How can you determine if a toddler has ADHD or is just being a toddler?
My son is 3 and a half and is an only child. He is constantly doing things to "push my buttons." I make it a point to praise him for his positive actions (such as following direction, using his manners, toileting, etc.) Yet, he still seems to always be acting up, not listening and/ or being openly defiant. I do time outs and try not to spank. The only time he gets spanked is if he does something potentially harmful. It seems as though he spends the majority of the day in time out. He is also the kind of child that will sit there and scream at the top of his lungs for at least 30 minutes...I have timed it severeal times. He also has, while in time out, gotten off of his time out spot to go over and kick the door and returned to the time out spot. I feel like I am at the end of my rope. I know that he acts up just to get a reaction from me (which I am working on) I just don't understand why he continually does it. I have taken time to just sit and watch him play either by himself or with other kids and there are a few things that I have noticed that really concern me. First, he gets very aggressive. Not like hitting or bitting, but like coloring or playing with toys as if he is angry. He is to the point where he is just flat out destructive. He grinds his teeth and kind of growls. I have actually had to remove several toys and books from his room because he has gotten so frustrated that he destroys them. Second, he has a very hard time keeping focus. When I talk to him, I like for him to make eye contact so I know he is listening. He can not hold eye contact for longer than a few seconds. Even when it is with something that he wants. I have a very hard time keeping him focused on one thing at a time. Last, when he gets to be hyperactive, he does not calm down. It's like he goes up and up and up until he is in trouble. I limit his sugar intake and he doesn't ever have sodas or caffeine. He is a very smart kid. I don't ever underestimate his memory or intellect. We play word games a lot, and he remembers words that we went over the previous week without myself or my husband reminding him. He also has watched me do things and picked up on them very quickly. For example, he watched me work the DVD player and he knows how to put in a movie and start it. He also knows where each of them go and which movie goes in which case. I have talked to several people about this and they have all asked me if he has been diagnosed with ADHD. My question is, how do you diagnose a toddler with ADHD? Is all that I just described just regular 3-year-old behavior? I really need some guidance. Thank you for your time.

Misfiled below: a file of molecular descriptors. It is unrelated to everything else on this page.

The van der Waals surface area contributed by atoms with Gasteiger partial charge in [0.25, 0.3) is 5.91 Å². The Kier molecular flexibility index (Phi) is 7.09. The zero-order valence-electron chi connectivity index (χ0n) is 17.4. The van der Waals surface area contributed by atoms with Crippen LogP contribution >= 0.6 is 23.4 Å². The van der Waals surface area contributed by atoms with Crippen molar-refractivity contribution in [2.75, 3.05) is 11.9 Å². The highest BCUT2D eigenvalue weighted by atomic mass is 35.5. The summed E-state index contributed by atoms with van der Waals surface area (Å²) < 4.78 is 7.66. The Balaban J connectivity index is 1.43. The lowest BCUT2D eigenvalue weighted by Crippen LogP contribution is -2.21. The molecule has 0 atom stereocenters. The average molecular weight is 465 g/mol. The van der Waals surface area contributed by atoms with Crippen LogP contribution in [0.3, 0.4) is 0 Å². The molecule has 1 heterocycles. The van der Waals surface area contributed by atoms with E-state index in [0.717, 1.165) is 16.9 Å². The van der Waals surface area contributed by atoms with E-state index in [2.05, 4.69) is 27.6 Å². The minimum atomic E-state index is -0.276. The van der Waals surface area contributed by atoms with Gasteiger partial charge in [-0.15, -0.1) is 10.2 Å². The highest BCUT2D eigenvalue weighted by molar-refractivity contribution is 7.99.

obviously only your pediatrician is the only one who can truly help you find the answer to your question about ADHD, but i do have a few thoughts. First, my understanding based on my experiences is that they do not diagnose toddlers as ADHD. So I suspect those people you are speaking to do not really know what they are speaking about. I have been working with young children for over a decade, many of those years in daycares and preschools, and I have never heard of a child that age who actually had a diagnosis of ADHD.
I would start by eliminating time-out. obviously it's not working. When a child is spending all day in time-out, one needs to look at what's going on. what is he doing to get in trouble? time-out isolates children from the problem and does not teach problem-solving skills or empathy. i find logical consequences to be much more effective. you spill it, you clean it. you break it, you try to fix it. you hurt someone, you try to find a way to help them feel better. And simply saying "sorry" is pretty much meaningless at this age.